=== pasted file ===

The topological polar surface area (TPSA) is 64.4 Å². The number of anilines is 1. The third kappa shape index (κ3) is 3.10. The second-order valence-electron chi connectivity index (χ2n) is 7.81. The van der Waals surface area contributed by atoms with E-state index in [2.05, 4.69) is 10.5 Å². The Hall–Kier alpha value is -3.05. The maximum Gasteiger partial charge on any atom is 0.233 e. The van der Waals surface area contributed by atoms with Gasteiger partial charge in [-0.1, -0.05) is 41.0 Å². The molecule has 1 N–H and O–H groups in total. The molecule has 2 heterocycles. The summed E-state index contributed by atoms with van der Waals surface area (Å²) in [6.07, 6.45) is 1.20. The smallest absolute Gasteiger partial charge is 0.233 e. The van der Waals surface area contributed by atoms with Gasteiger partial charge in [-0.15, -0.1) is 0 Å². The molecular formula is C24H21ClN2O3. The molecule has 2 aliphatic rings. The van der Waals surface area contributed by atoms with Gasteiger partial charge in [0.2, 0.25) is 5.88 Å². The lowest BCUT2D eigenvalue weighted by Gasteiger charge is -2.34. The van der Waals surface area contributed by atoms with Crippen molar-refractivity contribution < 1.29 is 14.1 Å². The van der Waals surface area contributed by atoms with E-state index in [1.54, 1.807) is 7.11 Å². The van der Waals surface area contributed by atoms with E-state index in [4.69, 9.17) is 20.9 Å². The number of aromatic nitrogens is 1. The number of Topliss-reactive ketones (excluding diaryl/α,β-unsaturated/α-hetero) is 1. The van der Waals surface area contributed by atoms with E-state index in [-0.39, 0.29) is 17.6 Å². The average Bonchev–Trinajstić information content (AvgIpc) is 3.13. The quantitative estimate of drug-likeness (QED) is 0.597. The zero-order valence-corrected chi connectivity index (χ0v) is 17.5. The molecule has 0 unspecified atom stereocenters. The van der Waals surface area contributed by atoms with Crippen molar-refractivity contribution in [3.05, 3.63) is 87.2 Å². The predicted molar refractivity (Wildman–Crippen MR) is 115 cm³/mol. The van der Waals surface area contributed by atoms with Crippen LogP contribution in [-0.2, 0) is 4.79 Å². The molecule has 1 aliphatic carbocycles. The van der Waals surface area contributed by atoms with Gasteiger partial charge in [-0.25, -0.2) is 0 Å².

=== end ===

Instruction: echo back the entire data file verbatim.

The topological polar surface area (TPSA) is 64.4 Å². The number of anilines is 1. The third kappa shape index (κ3) is 3.10. The second-order valence-electron chi connectivity index (χ2n) is 7.81. The van der Waals surface area contributed by atoms with E-state index in [2.05, 4.69) is 10.5 Å². The Hall–Kier alpha value is -3.05. The maximum Gasteiger partial charge on any atom is 0.233 e. The van der Waals surface area contributed by atoms with Gasteiger partial charge in [-0.1, -0.05) is 41.0 Å². The molecule has 1 N–H and O–H groups in total. The molecule has 2 heterocycles. The summed E-state index contributed by atoms with van der Waals surface area (Å²) in [6.07, 6.45) is 1.20. The smallest absolute Gasteiger partial charge is 0.233 e. The van der Waals surface area contributed by atoms with Gasteiger partial charge in [-0.15, -0.1) is 0 Å². The molecular formula is C24H21ClN2O3. The molecule has 2 aliphatic rings. The van der Waals surface area contributed by atoms with Gasteiger partial charge in [0.2, 0.25) is 5.88 Å². The lowest BCUT2D eigenvalue weighted by Gasteiger charge is -2.34. The van der Waals surface area contributed by atoms with Crippen molar-refractivity contribution < 1.29 is 14.1 Å². The van der Waals surface area contributed by atoms with E-state index in [1.54, 1.807) is 7.11 Å². The van der Waals surface area contributed by atoms with E-state index in [4.69, 9.17) is 20.9 Å². The number of aromatic nitrogens is 1. The number of Topliss-reactive ketones (excluding diaryl/α,β-unsaturated/α-hetero) is 1. The van der Waals surface area contributed by atoms with E-state index in [-0.39, 0.29) is 17.6 Å². The average Bonchev–Trinajstić information content (AvgIpc) is 3.13. The quantitative estimate of drug-likeness (QED) is 0.597. The zero-order valence-corrected chi connectivity index (χ0v) is 17.5. The molecule has 0 unspecified atom stereocenters. The van der Waals surface area contributed by atoms with Crippen molar-refractivity contribution in [3.05, 3.63) is 87.2 Å². The predicted molar refractivity (Wildman–Crippen MR) is 115 cm³/mol. The van der Waals surface area contributed by atoms with Crippen LogP contribution in [-0.2, 0) is 4.79 Å². The molecule has 1 aliphatic carbocycles. The van der Waals surface area contributed by atoms with Gasteiger partial charge in [-0.25, -0.2) is 0 Å².